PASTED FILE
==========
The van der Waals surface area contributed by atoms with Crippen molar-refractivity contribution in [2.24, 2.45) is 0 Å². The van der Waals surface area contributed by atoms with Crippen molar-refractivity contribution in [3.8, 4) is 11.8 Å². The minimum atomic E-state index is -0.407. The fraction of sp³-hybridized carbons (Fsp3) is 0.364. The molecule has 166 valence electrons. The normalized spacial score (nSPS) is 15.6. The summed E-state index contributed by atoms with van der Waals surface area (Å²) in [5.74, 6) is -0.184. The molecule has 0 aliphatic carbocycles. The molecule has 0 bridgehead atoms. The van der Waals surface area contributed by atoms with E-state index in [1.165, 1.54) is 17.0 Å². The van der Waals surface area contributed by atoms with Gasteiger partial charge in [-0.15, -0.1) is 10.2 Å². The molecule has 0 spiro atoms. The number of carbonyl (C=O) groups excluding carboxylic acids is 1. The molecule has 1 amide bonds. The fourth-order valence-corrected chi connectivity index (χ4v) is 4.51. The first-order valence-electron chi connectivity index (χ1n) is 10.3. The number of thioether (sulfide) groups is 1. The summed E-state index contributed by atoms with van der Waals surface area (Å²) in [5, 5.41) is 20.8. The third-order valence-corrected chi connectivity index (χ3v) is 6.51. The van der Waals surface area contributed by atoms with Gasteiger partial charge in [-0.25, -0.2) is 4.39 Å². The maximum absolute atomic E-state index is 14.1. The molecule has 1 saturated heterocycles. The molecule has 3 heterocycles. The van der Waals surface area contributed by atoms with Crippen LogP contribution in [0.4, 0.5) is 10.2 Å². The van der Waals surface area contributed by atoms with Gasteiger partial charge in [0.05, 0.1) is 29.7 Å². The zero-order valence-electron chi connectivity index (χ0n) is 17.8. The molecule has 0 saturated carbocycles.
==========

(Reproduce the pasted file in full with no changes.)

The van der Waals surface area contributed by atoms with Crippen molar-refractivity contribution in [2.24, 2.45) is 0 Å². The van der Waals surface area contributed by atoms with Crippen molar-refractivity contribution in [3.8, 4) is 11.8 Å². The minimum atomic E-state index is -0.407. The fraction of sp³-hybridized carbons (Fsp3) is 0.364. The molecule has 166 valence electrons. The normalized spacial score (nSPS) is 15.6. The summed E-state index contributed by atoms with van der Waals surface area (Å²) in [5.74, 6) is -0.184. The molecule has 0 aliphatic carbocycles. The molecule has 0 bridgehead atoms. The van der Waals surface area contributed by atoms with E-state index in [1.165, 1.54) is 17.0 Å². The van der Waals surface area contributed by atoms with Gasteiger partial charge in [-0.15, -0.1) is 10.2 Å². The molecule has 0 spiro atoms. The number of carbonyl (C=O) groups excluding carboxylic acids is 1. The molecule has 1 amide bonds. The fourth-order valence-corrected chi connectivity index (χ4v) is 4.51. The first-order valence-electron chi connectivity index (χ1n) is 10.3. The number of thioether (sulfide) groups is 1. The summed E-state index contributed by atoms with van der Waals surface area (Å²) in [5, 5.41) is 20.8. The third-order valence-corrected chi connectivity index (χ3v) is 6.51. The van der Waals surface area contributed by atoms with Gasteiger partial charge in [-0.25, -0.2) is 4.39 Å². The maximum absolute atomic E-state index is 14.1. The molecule has 1 saturated heterocycles. The molecule has 3 heterocycles. The van der Waals surface area contributed by atoms with Crippen LogP contribution in [0.4, 0.5) is 10.2 Å². The van der Waals surface area contributed by atoms with Gasteiger partial charge in [0.05, 0.1) is 29.7 Å². The zero-order valence-electron chi connectivity index (χ0n) is 17.8. The molecule has 0 saturated carbocycles.